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Katrine Prince Lecture 2023 - Report

Katrine Prince Lecture 2023

For this year’s Katrine Prince lecture, we were treated to a fabulously entertaining, engaging and yet also thought-provoking pair of talks by former England footballer Paul Elliott, CBE.

He took us through both the history of the FA and his personal journey as a second-generation Jamaican whose grandmother Sissy, clearly a great influence, was one of the first to come to Britain as part of the Windrush generation in 1948. 


There is clearly relevance to the guiding community - football is a global industry, with British clubs at its core, bringing many hundreds of thousands of visitors to Britain (and if we win the bid to host the Euros in 2028, there may be opportunities to team up with the FA to offer guided tours); these visitors will come from diverse backgrounds; and the guiding community is also facing the challenge of diversifying. 


Born in Lewisham in 1964, his first experience of racism was being booed as soon as he appeared on the pitch for Charlton Athletic playing against Crystal Palace. He was just 16 years old. Then after two years in Italy playing for Pisa - their first black player (and during a game against AC Milan getting injured when Ruud Gullit’s dreadlocks hit him in the eye…!) - he was hired by Celtic and was subject to a torrent of racial abuse at a match against arch rivals Rangers.  When a Rangers fan threw a banana onto the pitch at his feet, Paul calmly picked it up, peeled it and ate it, tossing the peel back at the fan and going on to score a goal.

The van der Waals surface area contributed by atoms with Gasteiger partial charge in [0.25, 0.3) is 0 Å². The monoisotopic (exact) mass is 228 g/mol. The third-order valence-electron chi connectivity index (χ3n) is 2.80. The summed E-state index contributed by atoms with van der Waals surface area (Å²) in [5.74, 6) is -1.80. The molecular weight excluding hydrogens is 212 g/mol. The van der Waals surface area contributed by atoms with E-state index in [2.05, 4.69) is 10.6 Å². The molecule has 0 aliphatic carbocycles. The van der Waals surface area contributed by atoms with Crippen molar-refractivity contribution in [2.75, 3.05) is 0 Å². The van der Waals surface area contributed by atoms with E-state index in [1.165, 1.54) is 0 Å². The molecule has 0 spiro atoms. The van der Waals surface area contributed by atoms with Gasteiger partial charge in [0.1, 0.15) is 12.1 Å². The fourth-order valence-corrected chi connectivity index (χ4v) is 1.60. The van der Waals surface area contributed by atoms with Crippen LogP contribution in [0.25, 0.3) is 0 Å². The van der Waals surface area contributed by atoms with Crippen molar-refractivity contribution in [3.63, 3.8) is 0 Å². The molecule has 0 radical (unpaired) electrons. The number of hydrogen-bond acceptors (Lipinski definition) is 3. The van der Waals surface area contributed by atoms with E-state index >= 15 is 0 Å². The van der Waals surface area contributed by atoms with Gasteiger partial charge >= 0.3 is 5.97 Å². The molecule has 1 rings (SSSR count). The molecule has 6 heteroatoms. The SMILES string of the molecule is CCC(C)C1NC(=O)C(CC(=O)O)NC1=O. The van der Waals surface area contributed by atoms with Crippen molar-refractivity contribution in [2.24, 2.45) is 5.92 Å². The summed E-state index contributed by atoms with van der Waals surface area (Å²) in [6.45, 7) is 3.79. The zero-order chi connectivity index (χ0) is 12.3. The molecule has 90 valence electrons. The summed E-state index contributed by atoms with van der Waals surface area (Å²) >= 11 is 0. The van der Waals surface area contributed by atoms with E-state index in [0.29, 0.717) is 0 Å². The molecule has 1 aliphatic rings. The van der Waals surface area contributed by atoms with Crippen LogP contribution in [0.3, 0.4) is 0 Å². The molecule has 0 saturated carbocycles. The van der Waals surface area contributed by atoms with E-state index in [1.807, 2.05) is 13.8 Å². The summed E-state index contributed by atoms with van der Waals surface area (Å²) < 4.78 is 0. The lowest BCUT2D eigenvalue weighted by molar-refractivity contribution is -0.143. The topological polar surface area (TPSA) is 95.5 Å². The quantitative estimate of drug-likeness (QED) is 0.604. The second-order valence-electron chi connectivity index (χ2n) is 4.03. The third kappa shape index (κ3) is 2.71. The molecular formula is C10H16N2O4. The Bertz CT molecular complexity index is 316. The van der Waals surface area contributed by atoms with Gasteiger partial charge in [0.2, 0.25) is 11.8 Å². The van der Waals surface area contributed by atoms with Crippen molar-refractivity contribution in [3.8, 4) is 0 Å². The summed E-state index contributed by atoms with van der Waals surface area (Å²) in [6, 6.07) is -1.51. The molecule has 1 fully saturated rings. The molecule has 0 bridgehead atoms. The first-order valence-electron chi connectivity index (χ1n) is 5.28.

That and other incidents led to a determination to fight for everyone to have the right to work in a racism-free environment. After transferring to Chelsea and becoming their first-ever black captain, a career-ending knee injury, together with the near-death of his son Dom during childbirth, led to his re-evaluating his priorities and embarking on a second career, working with the England & European Football Associations to stamp out racism in football. His achievements include chairing the FA’s Inclusion Board, then the main FA Board; developing the Football Leadership Diversity Code; and lobbying all 20 CEOs in the Premier League to use their global brands to bring about change. 


Next challenges include:


  • Greater diversity in the leadership - in the Premier League currently 40% of players are black but there is only one black coach; 
  • Aspirational targets for women etc based on the local demographic;
  • Education, including Unconscious Bias training (also recognising the difference between genuine mistakes and racism);
  • Holding football institutions to account, eg open jobs board.


We now have the first woman Chair of the FA, Debbie Hewitt, who is a strong change agent; the composition of the FA Board is now more representative of the LGBT+ community, women and people of colour, all chosen through a meritocratic system; and there are several initiatives under way to stamp out racial abuse, including a proposal to fine clubs 10% of their global revenues if they don’t succeed. Re: encouraging more LGBT+ players, Paul suggested that the key is the footballers’ agents, who are currently advising their clients not to come out in case it damages their careers…..